Gingko biloba. It comes from the fan-shaped leaves of trees growing throughout Asia. Ginkgo can increase blood flow to the genitals and improve sexual function in men and women. One study with women showed an improvement in sexual arousal when ginkgo was combined with other therapies.

Ginseng. Some studies show that ginseng can increase sexual arousal in postmenopausal women and help men get and keep an erection. Red ginseng is particularly popular as an aphrodisiac. According to a review of several studies on red ginseng that it may help with erectile dysfunction, but further experiments are needed to provide more conclusive evidence. Another study found that ginseng was only slightly more effective than placebo (a dummy drug) at maintaining an erection. Pregnant women or people with certain types of cancer should not take this plant.

Maca. This root vegetable grows in the Andes Mountains in South America and is usually sold crushed into powder. In a 12-week study, men reported increased desire after taking 3000 milligrams of maca.

Tribulus. It is used as an aphrodisiac in traditional Chinese and Indian medicine. One study found that tribulus helped improve sexual function in men with mild to moderate erectile dysfunction. But previous studies have not found any improvements. And some women have reported stronger orgasms and overall more satisfaction with sex after consuming tribulus.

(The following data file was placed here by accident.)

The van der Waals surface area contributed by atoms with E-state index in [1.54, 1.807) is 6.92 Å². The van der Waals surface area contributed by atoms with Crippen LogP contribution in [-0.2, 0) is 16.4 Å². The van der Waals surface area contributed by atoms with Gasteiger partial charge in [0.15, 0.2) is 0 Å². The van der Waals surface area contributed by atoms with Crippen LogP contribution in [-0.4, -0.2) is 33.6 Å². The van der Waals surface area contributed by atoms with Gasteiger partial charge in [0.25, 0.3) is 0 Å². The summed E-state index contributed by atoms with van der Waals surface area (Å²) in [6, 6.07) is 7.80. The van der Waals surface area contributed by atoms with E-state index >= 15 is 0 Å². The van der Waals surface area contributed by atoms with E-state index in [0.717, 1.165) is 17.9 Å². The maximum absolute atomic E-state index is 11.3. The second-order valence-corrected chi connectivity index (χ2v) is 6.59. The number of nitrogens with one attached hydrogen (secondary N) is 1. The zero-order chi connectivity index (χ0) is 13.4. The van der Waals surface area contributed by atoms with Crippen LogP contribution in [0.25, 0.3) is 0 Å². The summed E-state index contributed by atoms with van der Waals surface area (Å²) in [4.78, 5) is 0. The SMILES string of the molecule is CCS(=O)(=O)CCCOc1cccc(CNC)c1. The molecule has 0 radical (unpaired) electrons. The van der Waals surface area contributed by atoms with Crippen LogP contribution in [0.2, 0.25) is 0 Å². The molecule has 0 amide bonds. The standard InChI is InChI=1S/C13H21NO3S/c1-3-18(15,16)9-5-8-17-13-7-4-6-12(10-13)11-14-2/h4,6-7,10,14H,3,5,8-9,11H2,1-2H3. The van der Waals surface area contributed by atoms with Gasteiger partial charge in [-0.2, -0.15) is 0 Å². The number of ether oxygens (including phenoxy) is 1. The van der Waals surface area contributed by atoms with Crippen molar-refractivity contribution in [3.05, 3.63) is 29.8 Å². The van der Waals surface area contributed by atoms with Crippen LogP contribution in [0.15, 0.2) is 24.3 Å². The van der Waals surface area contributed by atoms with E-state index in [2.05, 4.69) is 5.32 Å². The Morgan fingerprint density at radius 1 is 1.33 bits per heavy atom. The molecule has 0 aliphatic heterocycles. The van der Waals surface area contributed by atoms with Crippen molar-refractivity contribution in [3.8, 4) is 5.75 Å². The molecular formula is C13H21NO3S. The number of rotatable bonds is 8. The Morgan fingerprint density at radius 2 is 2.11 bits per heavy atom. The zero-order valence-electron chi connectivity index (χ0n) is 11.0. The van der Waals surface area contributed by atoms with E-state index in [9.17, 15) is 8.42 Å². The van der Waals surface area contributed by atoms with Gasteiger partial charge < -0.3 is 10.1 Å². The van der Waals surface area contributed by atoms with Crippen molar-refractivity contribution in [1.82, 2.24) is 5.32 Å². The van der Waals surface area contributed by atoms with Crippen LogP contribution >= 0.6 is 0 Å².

Research findings show that when it comes to aphrodisiacs, their effectiveness is mostly in our heads - they work if we think they will. This is probably due to the placebo effect.

A placebo is an inactive substance, such as a glucose tablet, that is given to a person under the guise of a medicine. This is often used by scientists to test whether a new drug really works. One group of patients receives the new drug and another group receives a sugar pill, and neither group knows what they have received (ideally, neither should the healthcare professionals conducting the study). Sometimes people feel better after taking the glucose pill. Improvement in a person's physical or mental health after taking a placebo is called the placebo effect.

So, if you think eating raw oysters will increase your sex drive and stamina, expecting this powerful effect will help make it happen.


Some substances that are advertised as aphrodisiacs are actually very dangerous and are actually poison. These include:

Spaniard fly. Several studies have shown that it can be deadly. The Spaniard fly comes from a beetle in the boil family and contains a poison called cantharidin. It can cause kidney damage, genital and gastrointestinal bleeding, and burning sensation in the mouth.

"Crazy honey. This exotic type of honey comes from the nectar of the rhododendron bush, which contains a poison called grayanotoxin. It causes heart problems, confusion, and other serious symptoms.

Yohimbe. Made from the bark of a tree that grows in some parts of Africa. It has been used as an aphrodisiac for centuries. It is believed to help men with erections. Consumption of yohimbe may possibly increase the risk of heart attacks and seizures.


Aphrodisiacs are not able to solve sexual problems such as erectile dysfunction, vaginal dryness due to menopause or other causes, and lack of interest in sex. In such cases, it is necessary to consult a doctor who can offer effective personalized therapy.